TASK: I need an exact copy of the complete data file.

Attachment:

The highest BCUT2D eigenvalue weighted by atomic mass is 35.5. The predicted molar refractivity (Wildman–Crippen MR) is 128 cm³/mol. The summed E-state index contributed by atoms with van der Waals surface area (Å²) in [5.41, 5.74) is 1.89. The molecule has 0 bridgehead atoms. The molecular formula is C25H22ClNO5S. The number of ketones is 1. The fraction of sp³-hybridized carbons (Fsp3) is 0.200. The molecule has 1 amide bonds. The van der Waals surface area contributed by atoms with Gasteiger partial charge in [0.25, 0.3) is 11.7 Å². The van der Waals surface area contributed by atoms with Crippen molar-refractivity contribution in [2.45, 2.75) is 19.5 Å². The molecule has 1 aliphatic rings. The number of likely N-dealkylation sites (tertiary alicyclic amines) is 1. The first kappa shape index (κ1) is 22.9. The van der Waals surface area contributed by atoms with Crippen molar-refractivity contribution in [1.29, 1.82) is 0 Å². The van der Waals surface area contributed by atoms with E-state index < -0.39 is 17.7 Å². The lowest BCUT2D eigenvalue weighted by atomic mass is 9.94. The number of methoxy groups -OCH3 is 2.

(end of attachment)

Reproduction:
The highest BCUT2D eigenvalue weighted by atomic mass is 35.5. The predicted molar refractivity (Wildman–Crippen MR) is 128 cm³/mol. The summed E-state index contributed by atoms with van der Waals surface area (Å²) in [5.41, 5.74) is 1.89. The molecule has 0 bridgehead atoms. The molecular formula is C25H22ClNO5S. The number of ketones is 1. The fraction of sp³-hybridized carbons (Fsp3) is 0.200. The molecule has 1 amide bonds. The van der Waals surface area contributed by atoms with Gasteiger partial charge in [0.25, 0.3) is 11.7 Å². The van der Waals surface area contributed by atoms with Crippen molar-refractivity contribution in [2.45, 2.75) is 19.5 Å². The molecule has 1 aliphatic rings. The number of likely N-dealkylation sites (tertiary alicyclic amines) is 1. The first kappa shape index (κ1) is 22.9. The van der Waals surface area contributed by atoms with Crippen molar-refractivity contribution in [1.29, 1.82) is 0 Å². The van der Waals surface area contributed by atoms with E-state index < -0.39 is 17.7 Å². The lowest BCUT2D eigenvalue weighted by atomic mass is 9.94. The number of methoxy groups -OCH3 is 2.